Sunday, 6 December 2009
Here's the piece I wrote about Chanel in Shanghai in today's Sunday Telegraph newspaper. It was very deftly edited to fit the page, but I thought I'd also post the uncut version, in case anyone wants a bit more detail on history etc. There's also a good review of the show on style.com by Sarah Mower, an interesting writer who is always worth reading.
Front row at the Chanel’s first fashion show in Shanghai, and the view is very different to the usual one of poker-faced editors in dark shades on the other side of the catwalk. Tonight, the entire audience is facing in the same direction, perched in a giant glass box on top of a barge moored on the edge of the Huangpu River, overlooking the extraordinary skyline of high-rises across the water in the booming financial district of Pudong. The night sky is alight with neon – translucent, surreal, glittering in a way that Karl Lagerfeld described earlier this afternoon as ‘magical, with colours that look somehow different to Europe, and a kind of transparency about them’. Tallest of all is the Shanghai World Financial Centre, 100 gleaming glass storeys outlined in turquoise blue lights, its top floors occupied by the Park Hyatt, the highest hotel in the world. Alongside is the giant HSBC tower and the Aurora skyscraper, where ‘Chanel’ is flashing in black and white lights up its vertiginous walls; and other towers loom like 21st century pastiches of Gotham City, with edges jagged as cartoon monster robots, or intersected with giant pink pearls.
In the dark waters of the river below, half a dozen police boats keep watch over the Chanel extravaganza, guarding the government officials inside the glass box who have been invited to see the show, along with the international fashion press and Chinese clients. Thus the official representatives of the People’s Republic of China sit side by side with Shanghai billionaires, while Vanessa Paradis (the new face of Chanel’s Coco Rouge advertising campaign) chats to Carine Roitfeld, editor of French Vogue. The proceedings kick off with a short film directed by Karl Lagerfeld, entitled ‘Paris Shanghai: a fantasy’, in which he imagines Coco Chanel travelling to the city in her dreams, and swapping her own couture jacket for a Chairman Mao jacket in the 1960s. The Chinese audience laughs, apparently amused by the idea; as they are by the scenes in the film that depict Chanel in the gambling dens and nightclubs of Shanghai in the 1920s and 30s, accompanied by the Duchess of Windsor and Marlene Dietrich. Thus the cultural references for the collection that follows are clearly delineated: little red dresses and little red bags (Chanel’s take on Mao’s Little Red Book); black transparent chiffon frocks glittering with red sequins (ready-to-wear for cocktails aboard the Shanghai Express); reinvented Chanel tweed jackets and suits in jade-green or Chinese red, accessorized with thigh-high boots, shiny as Oriental lacquer; white camellias and gold embroidery, reflecting the intricate designs on the 18th century Oriental Coromandel screens that Chanel collected, and which lined the walls of her Paris apartment and her suite at the Ritz.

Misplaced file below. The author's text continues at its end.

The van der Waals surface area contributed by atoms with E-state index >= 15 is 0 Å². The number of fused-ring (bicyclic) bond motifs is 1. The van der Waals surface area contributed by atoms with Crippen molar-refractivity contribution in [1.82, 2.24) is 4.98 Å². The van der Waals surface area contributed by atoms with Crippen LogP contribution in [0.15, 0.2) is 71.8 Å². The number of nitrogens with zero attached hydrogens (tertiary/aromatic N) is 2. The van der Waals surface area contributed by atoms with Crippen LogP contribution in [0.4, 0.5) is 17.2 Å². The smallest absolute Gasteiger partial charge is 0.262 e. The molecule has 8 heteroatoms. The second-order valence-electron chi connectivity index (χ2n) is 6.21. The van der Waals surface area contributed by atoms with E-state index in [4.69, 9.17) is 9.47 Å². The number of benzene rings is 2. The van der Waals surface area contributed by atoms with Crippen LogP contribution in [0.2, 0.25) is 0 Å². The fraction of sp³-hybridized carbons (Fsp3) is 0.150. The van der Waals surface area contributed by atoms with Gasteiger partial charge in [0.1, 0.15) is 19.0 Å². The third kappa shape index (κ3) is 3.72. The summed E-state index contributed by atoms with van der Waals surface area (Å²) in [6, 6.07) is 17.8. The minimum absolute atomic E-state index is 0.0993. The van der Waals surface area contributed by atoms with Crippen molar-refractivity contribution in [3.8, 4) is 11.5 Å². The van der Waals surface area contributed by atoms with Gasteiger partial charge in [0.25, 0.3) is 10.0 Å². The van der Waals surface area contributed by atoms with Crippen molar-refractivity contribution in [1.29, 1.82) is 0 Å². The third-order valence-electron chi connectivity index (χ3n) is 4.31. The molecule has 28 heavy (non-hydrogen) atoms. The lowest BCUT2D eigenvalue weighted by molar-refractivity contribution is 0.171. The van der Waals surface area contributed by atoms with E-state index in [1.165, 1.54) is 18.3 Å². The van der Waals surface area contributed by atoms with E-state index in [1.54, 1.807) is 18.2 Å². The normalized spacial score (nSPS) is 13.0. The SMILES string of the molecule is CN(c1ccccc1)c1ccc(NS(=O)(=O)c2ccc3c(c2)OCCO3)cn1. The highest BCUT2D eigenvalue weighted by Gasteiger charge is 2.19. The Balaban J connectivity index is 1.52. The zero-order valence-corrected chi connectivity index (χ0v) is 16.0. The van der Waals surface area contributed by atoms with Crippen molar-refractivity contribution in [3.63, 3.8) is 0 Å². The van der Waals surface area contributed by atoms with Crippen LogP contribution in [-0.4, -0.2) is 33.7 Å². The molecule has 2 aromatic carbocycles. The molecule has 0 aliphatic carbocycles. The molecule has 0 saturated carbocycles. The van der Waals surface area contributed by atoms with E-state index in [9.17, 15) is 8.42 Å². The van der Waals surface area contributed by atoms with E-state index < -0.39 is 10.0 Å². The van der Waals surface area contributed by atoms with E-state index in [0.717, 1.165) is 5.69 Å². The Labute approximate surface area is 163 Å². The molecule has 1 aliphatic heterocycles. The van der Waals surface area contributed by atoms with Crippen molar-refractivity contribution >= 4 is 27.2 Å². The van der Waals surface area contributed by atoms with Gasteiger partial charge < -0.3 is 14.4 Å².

After the show, phalanxes of policemen stop the traffic on the street outside the Peninsula hotel, as the audience stream into the Chanel party in the ballroom. Some of the government officials depart in sleek black limousines, guarded by dark-suited security men, but several hundred of the guests go straight from the catwalk to the Peninsula, along marble-floored corridors decorated with thousands of gilt Christmas baubles, past the brand-new Chanel boutique and its window display of handbags in bright pink, dragon red and emerald green.
This afternoon, even before the show began, the boutique was already doing booming business. It’s not the first in China – Chanel opened up in Beijing ten years ago – but it’s the biggest, selling to the fastest growing market in the world (currently galloping ahead at 20 per cent a year, with sales of luxury goods predicted to reach $12 billion in China by 2010, pushing Japan into second place in global consumption).